Nevertheless, he did not simply resign himself to his emotional problems. After his father sacked him from his job in 1929, Penna moved to Rome permanently, where he lived with his mother and worked in a series of clerical jobs. He wrote to a medical doctor about his problem seeking advice, particularly on the question of homosexuality. At a time when it was still considered a disease, Penna wrote touchingly that what he felt was no different from what other men felt for women. In 1930 he underwent analysis by a Freudian doctor, but the most important result of the analysis was the fact that his doctor introduced Penna to the well-known poet Umberto Saba. This was Penna’s introduction to the world of Italian letters, and in 1932 he had two poems published on the front page of the important journal L’Italia letteraria. Penna’s talent was immediately recognised and much appreciated by writers like Carlo Emilio Gadda and Eugenio Montale, with whom he soon became friends.

Recognition, and increasingly, publication, did not help Penna’s chronic depression or indigence. Throughout the 1930s Penna scraped a living out of odd jobs and the charity of his new-found literary friends. He worked briefly as an editor for L’Italia letteraria, and in 1936 a clerical job enabled him to rent a private room where he could write, though he continued to live with his mother. But these jobs never lasted long because Penna could not bear working to a predetermined rhythm. He had more success when he started to deal in rare books, for which he discovered a particular flair, and later he moved on to dealing in paintings. He continued dealing in books and paintings, with varying degrees of success, for the rest of his life. Nevertheless, Penna was always financially insecure, and always depended on the care of his friends. Later in his life, when he became quite well known, he even installed a collection box in the café beneath his apartment labelled ‘Donations for Sandro Penna’.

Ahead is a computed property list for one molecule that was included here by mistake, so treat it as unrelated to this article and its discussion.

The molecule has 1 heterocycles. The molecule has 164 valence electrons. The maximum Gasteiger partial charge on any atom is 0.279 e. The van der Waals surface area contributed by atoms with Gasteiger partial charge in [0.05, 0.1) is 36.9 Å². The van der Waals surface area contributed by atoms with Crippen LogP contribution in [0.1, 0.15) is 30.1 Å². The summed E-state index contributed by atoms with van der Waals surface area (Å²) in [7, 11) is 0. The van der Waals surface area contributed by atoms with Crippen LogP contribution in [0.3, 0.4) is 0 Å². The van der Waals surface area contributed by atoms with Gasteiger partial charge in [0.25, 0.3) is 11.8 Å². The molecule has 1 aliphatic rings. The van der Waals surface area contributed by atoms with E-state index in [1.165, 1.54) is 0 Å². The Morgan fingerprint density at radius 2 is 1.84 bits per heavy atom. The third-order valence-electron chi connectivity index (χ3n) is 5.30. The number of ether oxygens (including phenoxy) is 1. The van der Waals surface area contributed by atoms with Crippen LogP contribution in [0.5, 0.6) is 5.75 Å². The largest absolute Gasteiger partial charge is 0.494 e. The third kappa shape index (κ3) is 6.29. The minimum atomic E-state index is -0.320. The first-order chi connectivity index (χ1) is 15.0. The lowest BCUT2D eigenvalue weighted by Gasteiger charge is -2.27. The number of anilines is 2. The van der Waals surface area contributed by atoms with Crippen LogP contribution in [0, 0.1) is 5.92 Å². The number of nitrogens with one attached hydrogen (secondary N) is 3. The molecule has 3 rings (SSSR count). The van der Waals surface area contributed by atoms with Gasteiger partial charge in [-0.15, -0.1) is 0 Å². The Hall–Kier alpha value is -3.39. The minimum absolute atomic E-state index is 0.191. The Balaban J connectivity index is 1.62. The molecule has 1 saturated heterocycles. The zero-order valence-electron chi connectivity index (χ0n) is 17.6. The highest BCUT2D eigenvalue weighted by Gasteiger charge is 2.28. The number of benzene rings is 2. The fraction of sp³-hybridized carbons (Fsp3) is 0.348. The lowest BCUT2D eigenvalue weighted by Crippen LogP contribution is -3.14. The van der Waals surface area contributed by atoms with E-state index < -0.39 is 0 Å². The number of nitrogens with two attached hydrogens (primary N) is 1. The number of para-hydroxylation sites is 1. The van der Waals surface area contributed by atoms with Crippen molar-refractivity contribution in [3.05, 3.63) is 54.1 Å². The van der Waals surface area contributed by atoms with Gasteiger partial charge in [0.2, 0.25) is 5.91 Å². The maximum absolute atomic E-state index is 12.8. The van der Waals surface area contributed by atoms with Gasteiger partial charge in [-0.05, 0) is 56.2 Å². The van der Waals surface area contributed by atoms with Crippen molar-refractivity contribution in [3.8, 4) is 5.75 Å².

Penna’s not-of-this-world air also necessitated the tutelage of his friends when it came to publishing his poems. From the very beginning of their friendship, Montale advised Penna about which of his poems might run into censorship problems. And when, in 1939, Meridiana published a small volume of Penna’s poems entitled Poesie, Montale had made sure that it contained no risky ones. The publication of Poesie ensured the recognition of Pennas’s unique poetic voice, and prompted letters of admiration from people like De Pisis and Comisso, who also became his friends. During the war Penna wrote less poetry, and he was reduced to selling soap and second-hand clothes to earn a living. Once the war was over Penna returned to writing, and in 1950 he published 37 poems in a volume entitled Appunti. Pier Paolo Pasolini wrote a glowing but acute review for Il Popolo, discerning the sadness hidden beneath the apparently boyish happiness of the poems. Penna and Pasolini became firm friends from that point, spending much time wandering Rome in search of boys.